There are a few ways IT professionals in education can protect students from cybercriminals. For younger students, having good security hygiene can help keep them safe from a cyberattack. However, being able to spot scams can only help protect students so much, which is why IT staff should look into using devices with hardware-based security features or even adopting a Device as a Service (DaaS) management system.
Proper Security Hygiene
Most adult users know not to click a suspicious link or put an unfamiliar USB flash drive into their devices, but younger students don’t always know better. Teaching younger students about cyber risks at an early age can lower their chances of getting attacked or hacked by a cybercriminal. Intel IT Information Security created the Online Safety for Kids program with this in mind. The program aims to encourage kids to learn about cyber risks with presentations, parent information, and quizzes that are appropriate for any students from age five and up.
Most industries—education included—rely on security software to protect themselves and their assets, but a hacker can also exploit vulnerabilities below the operating system (OS). Hardware-based security not only protects devices at the software level, but it also helps prevent malware injections below the OS. Hardware-based security shrinks the attack surface, which is any vector that an attacker can use to gain access to or compromise data. With hardware-based security severely limiting or eliminating the options for a potential attack, if a student accidentally clicks a bad link, their chances of staying protected increase.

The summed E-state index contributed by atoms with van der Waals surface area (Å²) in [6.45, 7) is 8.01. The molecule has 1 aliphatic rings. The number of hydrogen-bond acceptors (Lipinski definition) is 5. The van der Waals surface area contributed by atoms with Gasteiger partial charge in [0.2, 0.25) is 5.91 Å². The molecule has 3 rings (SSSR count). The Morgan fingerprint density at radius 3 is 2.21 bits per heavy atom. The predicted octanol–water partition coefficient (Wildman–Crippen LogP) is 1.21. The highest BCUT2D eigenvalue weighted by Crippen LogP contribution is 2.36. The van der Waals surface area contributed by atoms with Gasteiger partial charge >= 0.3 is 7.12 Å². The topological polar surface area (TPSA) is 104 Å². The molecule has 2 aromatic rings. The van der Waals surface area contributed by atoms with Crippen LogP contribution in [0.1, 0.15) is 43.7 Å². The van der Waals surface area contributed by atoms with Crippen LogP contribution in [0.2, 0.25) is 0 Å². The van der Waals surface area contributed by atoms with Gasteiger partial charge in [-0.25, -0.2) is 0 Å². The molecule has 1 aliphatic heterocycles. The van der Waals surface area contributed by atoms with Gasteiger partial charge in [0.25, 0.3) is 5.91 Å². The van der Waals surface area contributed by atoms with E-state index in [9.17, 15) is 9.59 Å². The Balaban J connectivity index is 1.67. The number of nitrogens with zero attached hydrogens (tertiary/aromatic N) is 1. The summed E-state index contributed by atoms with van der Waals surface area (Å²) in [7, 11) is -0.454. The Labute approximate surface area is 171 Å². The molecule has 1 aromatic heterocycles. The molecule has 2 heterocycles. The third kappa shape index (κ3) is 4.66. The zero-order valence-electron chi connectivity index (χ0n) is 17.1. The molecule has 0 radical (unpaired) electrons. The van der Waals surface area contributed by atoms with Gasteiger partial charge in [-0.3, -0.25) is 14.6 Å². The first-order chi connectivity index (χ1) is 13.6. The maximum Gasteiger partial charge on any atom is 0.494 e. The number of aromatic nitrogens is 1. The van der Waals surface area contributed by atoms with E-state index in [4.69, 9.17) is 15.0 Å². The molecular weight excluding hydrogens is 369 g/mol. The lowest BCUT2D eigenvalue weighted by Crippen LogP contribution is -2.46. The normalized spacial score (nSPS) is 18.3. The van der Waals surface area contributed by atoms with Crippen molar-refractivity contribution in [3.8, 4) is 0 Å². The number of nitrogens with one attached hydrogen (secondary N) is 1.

The Intel vPro® platform offers several exclusive hardware-based security features like Intel® Active Management Technology (Intel® AMT) with Intel® Endpoint Management Assistant and Intel® Threat Detection Technology. These advanced, full-stack security features can help protect end user devices, data, and productivity, giving students, teachers, and IT staff peace of mind.
Device as a Service (DaaS)
IT staff know that technology is meant to act as an enabler of learning rather than a barrier, and DaaS solutions enabled by Intel vPro® can do exactly that. With DaaS, a third-party solution provider equips schools with all the end user devices they need, packaged with full remote device management and technical support. And with the Intel vPro® platform, DaaS customers get advanced hardware-based security with Intel® Hardware Shield. This frees up resources for the school’s IT staff, so they can focus on digital transformation projects that enable rich learning environments.
Intelligent Desktop Virtualization
Intelligent desktop virtualization (IDV) is a newer model for delivering virtualized computing environments, allowing IT to support the same number of end users while reducing the number of devices deployed. In an education setting, IT staff can cost-effectively support multiple PCs in a computer lab environment and benefit from centralized management on a back-end server. With less data in transit across the internet, schools can help reduce risk and exposure to cyberattacks.